Last week I posted a picture of myself on Facebook, one that I’ve been doing with a certain frequency. It was my “140 Picture,” a companion to my “130 Picture” and my “120 Picture,” and with any luck, my 150, 160, and 170 pictures.
Some people misunderstood the meaning of the pics and some had questions, so I thought I’d take a moment to address them. The “140” in the caption to the picture does not mean I currently weigh 140 pounds. I’m pretty sure you’d have to remove my entire skeleton to ever get me to that weight. I’m not in the business of losing bones. In fact, after two bike crashes this year, I find myself needing them more than ever. Fortunately, they’ve held up so far, and my record of 50 years without breaking one has held.
No, the 140 in the caption meant 140 pounds lost. So far.
During the quarantine era of 2020, I kept a lid on exactly how much progress I was making, though I made no secret I was working on things. But I had so much to lose that I didn’t feel like it would make a big difference if I posted a picture or said anything about specific numbers until I reached 100. In fact, when I’d lost about 45 pounds I posted several pictures from Disney World. No one seemed to notice what should have appeared to be a significant amount of weight. That helped fuel my decision to stay quiet until it was an amount that made a strong visual impact.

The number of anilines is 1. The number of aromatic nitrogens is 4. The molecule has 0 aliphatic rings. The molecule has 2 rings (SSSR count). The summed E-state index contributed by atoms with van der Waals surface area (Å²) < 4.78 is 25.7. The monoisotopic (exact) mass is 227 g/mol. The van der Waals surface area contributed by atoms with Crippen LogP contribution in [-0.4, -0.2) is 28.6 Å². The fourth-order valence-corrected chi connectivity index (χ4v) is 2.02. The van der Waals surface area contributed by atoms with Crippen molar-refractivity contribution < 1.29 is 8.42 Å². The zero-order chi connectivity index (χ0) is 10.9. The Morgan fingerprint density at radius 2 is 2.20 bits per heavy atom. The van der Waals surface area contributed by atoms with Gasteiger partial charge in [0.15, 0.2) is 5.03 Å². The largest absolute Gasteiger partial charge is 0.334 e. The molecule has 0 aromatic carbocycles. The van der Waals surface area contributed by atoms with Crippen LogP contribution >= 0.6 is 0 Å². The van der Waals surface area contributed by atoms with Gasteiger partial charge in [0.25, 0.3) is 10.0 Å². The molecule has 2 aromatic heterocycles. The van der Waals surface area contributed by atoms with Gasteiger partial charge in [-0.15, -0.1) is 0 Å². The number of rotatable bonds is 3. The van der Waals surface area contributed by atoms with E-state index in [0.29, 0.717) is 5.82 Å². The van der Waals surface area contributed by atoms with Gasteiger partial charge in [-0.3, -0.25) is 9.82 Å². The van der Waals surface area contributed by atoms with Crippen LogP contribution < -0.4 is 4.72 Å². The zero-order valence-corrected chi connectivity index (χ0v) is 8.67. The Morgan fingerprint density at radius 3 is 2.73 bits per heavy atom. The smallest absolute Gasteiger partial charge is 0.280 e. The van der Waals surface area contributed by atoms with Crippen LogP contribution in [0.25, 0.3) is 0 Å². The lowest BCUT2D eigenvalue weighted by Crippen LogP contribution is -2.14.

I’d been making the side-by-side comparison pictures all along just so I could see my progress for my self. The picture I use is from December of 2017, the last time I played George Bailey in It’s a Wonderful Life. I was at my heaviest and the weight plagued me throughout the production. Rehearsals were long and frequent, the amount of emoting necessary took its toll on me, the pratfalls I always volunteer to do weren’t very fun, and my 1-lap run around the theater winded me.
Towards the end of the show’s run, I decided that 2018 would be the year I lost some weight. So on January 1st, I set off to do so in the way I had so many times before. I cut my calories to the bone and weight dropped off. I’d gotten down 58 pounds when our biennial Summer Disney Trip came along. To be fair, I always track my weight when I’m losing and looking back I can tell I was already running out of steam when the Disney trip appeared on the calendar. The Disney trip is usually the end of my weight loss excursion, because there’s so much food there and so many great treats, and, wait, I’m the only one in the family that can’t have any of this great stuff? You can see how just out of frustration alone one might fall off the wagon.
Over the course of the next year and a half I gained 48 of the 58 back. However, I usually find a way to look at the positive of things, and the positive was that I hadn’t gained it all back. Early in 2020, I started tracking what I was eating again, but really out of curiosity and not with any weight loss goal in mind, more just to see if I was mentally ready to police myself like that again. By February, my wife had dragged me out on our daily dog walk and was strongly suggesting we take our bikes on a lap or two around the neighborhood. I’m not gonna lie. I was reluctant as I could be. Walking is too slow and boring and riding in circles drives me nuts. It’s why I’ve never cared for NASCAR.